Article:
The decade is the late 1880s; the place, London. Queen Victoria is about to celebrate her jubilee. The British Empire is the most powerful force in the world. But the economy is racked by recession, homeless families camp in Trafalgar Square, and a jittery government is preparing for what will be the underside of the jubilee celebrations: riots that will be known as Bloody Sunday.
Clare Clark’s “Beautiful Lies” presents us with a couple who would surely be counted among our Beautiful People today: Edward is a dashing member of the House of Commons who has spent a good deal of his adult life in Argentina and owns a sprawling Scottish manor house. He’s an unabashed swashbuckler, given to wearing bandannas and wide-brimmed hats and silver-trimmed capes, but he’s also an incorrigible idealist, a member of socialist groups, dedicated to mitigating the sorry lot of the poor. His trophy wife, Maribel, is a great beauty, an aspiring poet and photographer, addicted to Parisian gowns. Their courtship was conducted in a Spanish brothel, but they’ve floated a cover story, hoping no one will recognize her from some murky night abroad.
Maribel was born in England to a dreary lower-middle-class family. At 13, she ran away to find fame upon the stage but ended up working as a prostitute instead. There’s a baby somewhere, too, which she hasn’t told Edward about. His career must never be besmirched in any way.
As for Edward, he’s addicted to showmanship and risk-taking. Besides riding his Argentine pony through the staid London streets, he still frequents brothels with enthusiasm. Maribel isn’t crazy about this supposed secret of his, but she knows better than to confront him about it. She worries, however. There’s nothing the tabloid press loves better than a scandal.
Their married life has long ago settled into a pleasant routine, which takes up hundreds of Clare Clark’s pages: a dinner party and then a tea and then an exhibition and another dinner party. A spat and then a reconciliation.
All this is played in pleasing counterpart to the life of their best married friends, Arthur and Charlotte, who possess uncounted children and pots of money. Charlotte, with her sunny demeanor, is the very embodiment of Coventry Patmore’s “Angel in the House,” and in fact almost all of their friends are civilized and kind.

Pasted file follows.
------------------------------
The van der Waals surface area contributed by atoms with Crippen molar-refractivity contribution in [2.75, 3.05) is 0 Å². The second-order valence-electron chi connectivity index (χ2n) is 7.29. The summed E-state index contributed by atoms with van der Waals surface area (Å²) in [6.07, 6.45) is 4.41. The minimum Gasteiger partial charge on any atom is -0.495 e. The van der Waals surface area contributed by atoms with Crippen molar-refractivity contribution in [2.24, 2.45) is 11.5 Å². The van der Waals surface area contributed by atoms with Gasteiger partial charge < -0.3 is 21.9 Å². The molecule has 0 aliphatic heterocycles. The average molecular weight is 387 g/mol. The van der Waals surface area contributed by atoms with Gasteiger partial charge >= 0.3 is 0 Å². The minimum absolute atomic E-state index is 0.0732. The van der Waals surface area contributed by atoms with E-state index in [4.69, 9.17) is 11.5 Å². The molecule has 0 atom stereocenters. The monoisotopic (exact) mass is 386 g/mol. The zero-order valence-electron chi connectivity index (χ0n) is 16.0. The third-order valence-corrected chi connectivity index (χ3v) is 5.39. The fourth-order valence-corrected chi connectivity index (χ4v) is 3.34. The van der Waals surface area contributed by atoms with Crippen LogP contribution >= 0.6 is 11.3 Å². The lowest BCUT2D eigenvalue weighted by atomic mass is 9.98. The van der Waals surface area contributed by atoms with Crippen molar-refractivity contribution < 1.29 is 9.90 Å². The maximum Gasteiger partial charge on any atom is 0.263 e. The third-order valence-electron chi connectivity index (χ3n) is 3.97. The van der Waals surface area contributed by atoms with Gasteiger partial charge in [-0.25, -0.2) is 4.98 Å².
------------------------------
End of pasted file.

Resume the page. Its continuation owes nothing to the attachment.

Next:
Except for one Alfred Webster, editor of the Chronicle, a tabloid that lives and breathes scandal. Maribel, to her own shame and disgust, finds herself attracted to him and flirts with him, which can surely do no harm; he’s a staunch champion of the poor and one of Edward’s most influential backers. But Webster’s also a smarmy creep who fingers pornographic pictures even as he piously extols the virtues of his invalid wife.
Maribel searches for a career: She “had had a poem accepted for publication,” she consoles herself. “She had presented a well-received lecture to members of the Socialist League on ‘Socialism and the Modern Woman,’ ” and her interest in photography becomes invaluable when the odious Webster plots to destroy Edward’s family.
There’s so much more here. Buffalo Bill’s Wild West Show passes through the story, as do spirit photography, seances, and Oscar Wilde’s wife and Karl Marx’s daughter.
The whole novel is carefully constructed and full of wonderful details about the period. You can see, as so many other scholars and commentators have observed, that the Victorian Age is a mirror image of our own. And Edward and Maribel are touching, funny, brave and sweet. It’s a pleasure spending time with them. I’d love to have gone to some of those lovingly described parties!
See regularly reviews books for The Washington Post.
By Clare Clark
Houghton Mifflin Harcourt
500 pp. $26